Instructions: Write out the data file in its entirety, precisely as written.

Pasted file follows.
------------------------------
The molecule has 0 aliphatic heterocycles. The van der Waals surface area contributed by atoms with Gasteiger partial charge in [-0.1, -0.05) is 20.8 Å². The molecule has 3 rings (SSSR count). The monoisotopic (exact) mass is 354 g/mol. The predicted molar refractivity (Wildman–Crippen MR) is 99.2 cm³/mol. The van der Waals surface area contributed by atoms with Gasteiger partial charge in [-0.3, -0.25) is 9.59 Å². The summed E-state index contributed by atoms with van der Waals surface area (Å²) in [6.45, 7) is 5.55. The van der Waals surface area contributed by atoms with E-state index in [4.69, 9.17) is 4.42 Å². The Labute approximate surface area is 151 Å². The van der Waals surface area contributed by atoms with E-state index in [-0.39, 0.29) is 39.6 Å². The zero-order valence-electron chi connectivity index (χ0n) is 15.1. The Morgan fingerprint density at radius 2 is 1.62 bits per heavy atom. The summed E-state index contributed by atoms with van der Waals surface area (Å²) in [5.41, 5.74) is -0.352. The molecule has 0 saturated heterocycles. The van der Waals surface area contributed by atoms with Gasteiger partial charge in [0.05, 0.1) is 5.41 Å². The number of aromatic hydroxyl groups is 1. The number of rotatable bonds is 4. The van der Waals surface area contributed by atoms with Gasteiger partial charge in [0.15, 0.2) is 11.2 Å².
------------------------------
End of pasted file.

The molecule has 0 aliphatic heterocycles. The van der Waals surface area contributed by atoms with Gasteiger partial charge in [-0.1, -0.05) is 20.8 Å². The molecule has 3 rings (SSSR count). The monoisotopic (exact) mass is 354 g/mol. The predicted molar refractivity (Wildman–Crippen MR) is 99.2 cm³/mol. The van der Waals surface area contributed by atoms with Gasteiger partial charge in [-0.3, -0.25) is 9.59 Å². The summed E-state index contributed by atoms with van der Waals surface area (Å²) in [6.45, 7) is 5.55. The van der Waals surface area contributed by atoms with E-state index in [4.69, 9.17) is 4.42 Å². The Labute approximate surface area is 151 Å². The van der Waals surface area contributed by atoms with E-state index in [-0.39, 0.29) is 39.6 Å². The zero-order valence-electron chi connectivity index (χ0n) is 15.1. The Morgan fingerprint density at radius 2 is 1.62 bits per heavy atom. The summed E-state index contributed by atoms with van der Waals surface area (Å²) in [5.41, 5.74) is -0.352. The molecule has 0 saturated heterocycles. The van der Waals surface area contributed by atoms with Gasteiger partial charge in [0.05, 0.1) is 5.41 Å². The number of aromatic hydroxyl groups is 1. The number of rotatable bonds is 4. The van der Waals surface area contributed by atoms with Gasteiger partial charge in [0.15, 0.2) is 11.2 Å².